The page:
“I would have become a Christian until I met one.” – Ghandi
I want to apologize. To you and to them. Everyone. At least everyone that has read my columns in the past, or been a subject there of.
After a week of covering crime, bad news, death, and sadness, as my job frequently produces, it’s easy for me to feel angry (disappointed?) at the world.
Quite often, these feelings find their way into my editorials. And they shouldn’t.
I remember a time when an acquaintance of mine shared one of my “rants” on Facebook. A guy, a stranger to me, called me out (indirectly) as being judgmental and out of line. He didn’t (doesn’t) know me, so I shouldn’t have taken his comments personally. He was hating the game, not the “playa.”
It still made me mad.
The thing is, this guy was right. I find it unfortunate that I didn’t realize it until today.
I am in no position to judge anyone, whether or not they “deserve” it. It’s not my job to decide if people are living life the way they should, be it in their mannerisms, the way they raise their children, or anything else.
I, like everyone, make mistakes and am human. Humans are prone to accidents and make poor decisions.
Last week, I read an article called “I Hate Church.” It sparked a sudden realization within myself.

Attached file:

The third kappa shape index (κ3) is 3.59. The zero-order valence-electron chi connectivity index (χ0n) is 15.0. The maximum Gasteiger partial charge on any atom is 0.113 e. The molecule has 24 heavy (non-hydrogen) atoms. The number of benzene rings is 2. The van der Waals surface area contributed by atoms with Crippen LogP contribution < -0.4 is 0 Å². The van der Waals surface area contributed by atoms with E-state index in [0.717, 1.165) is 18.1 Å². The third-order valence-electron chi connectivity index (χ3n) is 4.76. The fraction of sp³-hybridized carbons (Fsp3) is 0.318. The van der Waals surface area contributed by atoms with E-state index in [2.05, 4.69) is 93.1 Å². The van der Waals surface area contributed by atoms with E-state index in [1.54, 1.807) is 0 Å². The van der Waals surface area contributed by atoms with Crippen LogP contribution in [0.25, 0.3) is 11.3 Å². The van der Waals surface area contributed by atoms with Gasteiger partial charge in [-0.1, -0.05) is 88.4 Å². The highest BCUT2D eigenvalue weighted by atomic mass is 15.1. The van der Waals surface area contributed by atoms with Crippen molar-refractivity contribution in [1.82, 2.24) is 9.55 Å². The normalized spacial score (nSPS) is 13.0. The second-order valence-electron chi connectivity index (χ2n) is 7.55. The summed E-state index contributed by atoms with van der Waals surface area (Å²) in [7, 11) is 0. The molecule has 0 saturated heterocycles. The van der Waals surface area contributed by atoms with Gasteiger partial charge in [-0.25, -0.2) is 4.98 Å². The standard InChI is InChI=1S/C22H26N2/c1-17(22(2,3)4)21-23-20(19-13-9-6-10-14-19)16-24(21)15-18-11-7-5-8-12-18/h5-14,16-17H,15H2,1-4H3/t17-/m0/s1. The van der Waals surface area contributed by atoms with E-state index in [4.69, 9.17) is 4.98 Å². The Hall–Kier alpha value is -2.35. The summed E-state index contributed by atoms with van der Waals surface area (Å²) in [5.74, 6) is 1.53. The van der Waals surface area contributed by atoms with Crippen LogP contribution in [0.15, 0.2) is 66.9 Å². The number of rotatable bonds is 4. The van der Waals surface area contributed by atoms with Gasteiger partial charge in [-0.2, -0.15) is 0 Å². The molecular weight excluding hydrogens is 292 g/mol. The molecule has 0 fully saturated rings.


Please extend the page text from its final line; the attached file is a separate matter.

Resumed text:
For those of you who know me on a personal basis, you probably know that I’m not very “religious.” Yes, I am a baptized and confirmed Catholic, but I rarely attend church or pray (in the traditional sense). This doesn’t mean that I don’t still believe in God and consider myself a Christian.
This article I read spoke volumes to the depths of my soul.
In this article, the author speaks of churches and how their congregations treat people that are “different” from them; usually the treatment these folks receive is less-than-desirable and definitely less-than-Christian.
The thing is, it doesn’t matter how often you find yourself in the pew or running through the beads of your rosary. If you aren’t practicing what you preach, it’s all for not.
Isn’t it ironic that the tattooed and pierced guy is more accepting of his fellow mankind than the “Christians” who toss Bible verses into conversation like salt in their pasta water (side note: yes, please season your pasta water – it makes a huge difference)? I think so.
It shouldn’t matter if you agree with the way someone is living their life. It’s their(!) life to live, not yours. If they ask for your opinion, give it. If they don’t, don’t.
We should all love our “brothers” and “sisters” and treat them with respect and dignity, regardless of what we think of them.
In the not-so-distant past I’ve judged people because they don’t live the way I do or how I think they should. I’ve realized that it’s none of my business and not my job to lay that judgment on them. Perhaps I’m jealous, who knows.
I don’t expect anyone to never judge another person again; that’s unrealistic. By the same token, would it be so hard to give each other the benefit of a doubt? We’re all just trying to do the best we can.
I know that I won’t stop passing judgement on other people, but I’ll do my best to be “fair” in my opinions.
In theory, everyone should be trying to live as Jesus did. He hung out with prostitutes, lepers, and sinners. He never met a person he didn’t like, or at least care for.
Are we doing the same?
I know I’m not, but it’s something I’m going to work on. After all, that’s what life is: One big work in progress.